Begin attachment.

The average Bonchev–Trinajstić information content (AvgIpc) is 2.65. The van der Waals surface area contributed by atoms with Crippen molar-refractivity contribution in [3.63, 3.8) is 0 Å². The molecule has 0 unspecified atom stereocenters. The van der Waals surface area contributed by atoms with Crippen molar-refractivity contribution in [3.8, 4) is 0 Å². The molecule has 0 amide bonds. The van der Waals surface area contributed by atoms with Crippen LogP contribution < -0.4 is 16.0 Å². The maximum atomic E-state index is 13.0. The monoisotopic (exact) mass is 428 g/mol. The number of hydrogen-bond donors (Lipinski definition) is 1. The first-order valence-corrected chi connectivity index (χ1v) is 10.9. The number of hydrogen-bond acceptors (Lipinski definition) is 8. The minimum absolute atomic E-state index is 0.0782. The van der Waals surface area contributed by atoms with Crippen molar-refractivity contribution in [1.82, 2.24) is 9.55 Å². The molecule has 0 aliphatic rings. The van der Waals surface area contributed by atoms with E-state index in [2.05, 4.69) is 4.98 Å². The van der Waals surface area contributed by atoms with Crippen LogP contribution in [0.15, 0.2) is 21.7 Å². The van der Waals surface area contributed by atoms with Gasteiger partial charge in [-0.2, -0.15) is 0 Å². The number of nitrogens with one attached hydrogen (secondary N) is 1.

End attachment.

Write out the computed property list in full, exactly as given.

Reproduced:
The average Bonchev–Trinajstić information content (AvgIpc) is 2.65. The van der Waals surface area contributed by atoms with Crippen molar-refractivity contribution in [3.63, 3.8) is 0 Å². The molecule has 0 unspecified atom stereocenters. The van der Waals surface area contributed by atoms with Crippen molar-refractivity contribution in [3.8, 4) is 0 Å². The molecule has 0 amide bonds. The van der Waals surface area contributed by atoms with Crippen LogP contribution < -0.4 is 16.0 Å². The maximum atomic E-state index is 13.0. The monoisotopic (exact) mass is 428 g/mol. The number of hydrogen-bond donors (Lipinski definition) is 1. The first-order valence-corrected chi connectivity index (χ1v) is 10.9. The number of hydrogen-bond acceptors (Lipinski definition) is 8. The minimum absolute atomic E-state index is 0.0782. The van der Waals surface area contributed by atoms with Crippen molar-refractivity contribution in [1.82, 2.24) is 9.55 Å². The molecule has 0 aliphatic rings. The van der Waals surface area contributed by atoms with E-state index in [2.05, 4.69) is 4.98 Å². The van der Waals surface area contributed by atoms with Crippen LogP contribution in [0.15, 0.2) is 21.7 Å². The van der Waals surface area contributed by atoms with Gasteiger partial charge in [-0.2, -0.15) is 0 Å². The number of nitrogens with one attached hydrogen (secondary N) is 1.